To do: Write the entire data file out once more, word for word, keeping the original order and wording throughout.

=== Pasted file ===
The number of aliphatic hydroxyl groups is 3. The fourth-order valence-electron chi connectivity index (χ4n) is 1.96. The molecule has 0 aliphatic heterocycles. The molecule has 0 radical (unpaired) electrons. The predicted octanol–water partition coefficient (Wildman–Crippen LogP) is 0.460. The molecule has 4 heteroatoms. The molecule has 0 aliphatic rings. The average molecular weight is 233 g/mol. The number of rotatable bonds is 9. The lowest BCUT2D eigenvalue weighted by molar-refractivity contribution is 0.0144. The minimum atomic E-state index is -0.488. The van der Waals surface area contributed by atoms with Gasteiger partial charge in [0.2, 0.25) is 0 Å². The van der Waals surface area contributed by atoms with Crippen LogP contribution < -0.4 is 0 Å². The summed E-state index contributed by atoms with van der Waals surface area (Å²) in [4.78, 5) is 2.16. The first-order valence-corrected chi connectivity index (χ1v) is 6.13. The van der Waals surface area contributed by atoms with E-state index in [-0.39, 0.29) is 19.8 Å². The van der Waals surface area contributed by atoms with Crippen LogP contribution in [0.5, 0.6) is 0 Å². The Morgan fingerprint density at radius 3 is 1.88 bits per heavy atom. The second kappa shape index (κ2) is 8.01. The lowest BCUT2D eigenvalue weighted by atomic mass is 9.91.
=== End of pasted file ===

The number of aliphatic hydroxyl groups is 3. The fourth-order valence-electron chi connectivity index (χ4n) is 1.96. The molecule has 0 aliphatic heterocycles. The molecule has 0 radical (unpaired) electrons. The predicted octanol–water partition coefficient (Wildman–Crippen LogP) is 0.460. The molecule has 4 heteroatoms. The molecule has 0 aliphatic rings. The average molecular weight is 233 g/mol. The number of rotatable bonds is 9. The lowest BCUT2D eigenvalue weighted by molar-refractivity contribution is 0.0144. The minimum atomic E-state index is -0.488. The van der Waals surface area contributed by atoms with Gasteiger partial charge in [0.2, 0.25) is 0 Å². The van der Waals surface area contributed by atoms with Crippen LogP contribution < -0.4 is 0 Å². The summed E-state index contributed by atoms with van der Waals surface area (Å²) in [4.78, 5) is 2.16. The first-order valence-corrected chi connectivity index (χ1v) is 6.13. The van der Waals surface area contributed by atoms with E-state index in [-0.39, 0.29) is 19.8 Å². The van der Waals surface area contributed by atoms with Crippen LogP contribution in [0.5, 0.6) is 0 Å². The Morgan fingerprint density at radius 3 is 1.88 bits per heavy atom. The second kappa shape index (κ2) is 8.01. The lowest BCUT2D eigenvalue weighted by atomic mass is 9.91.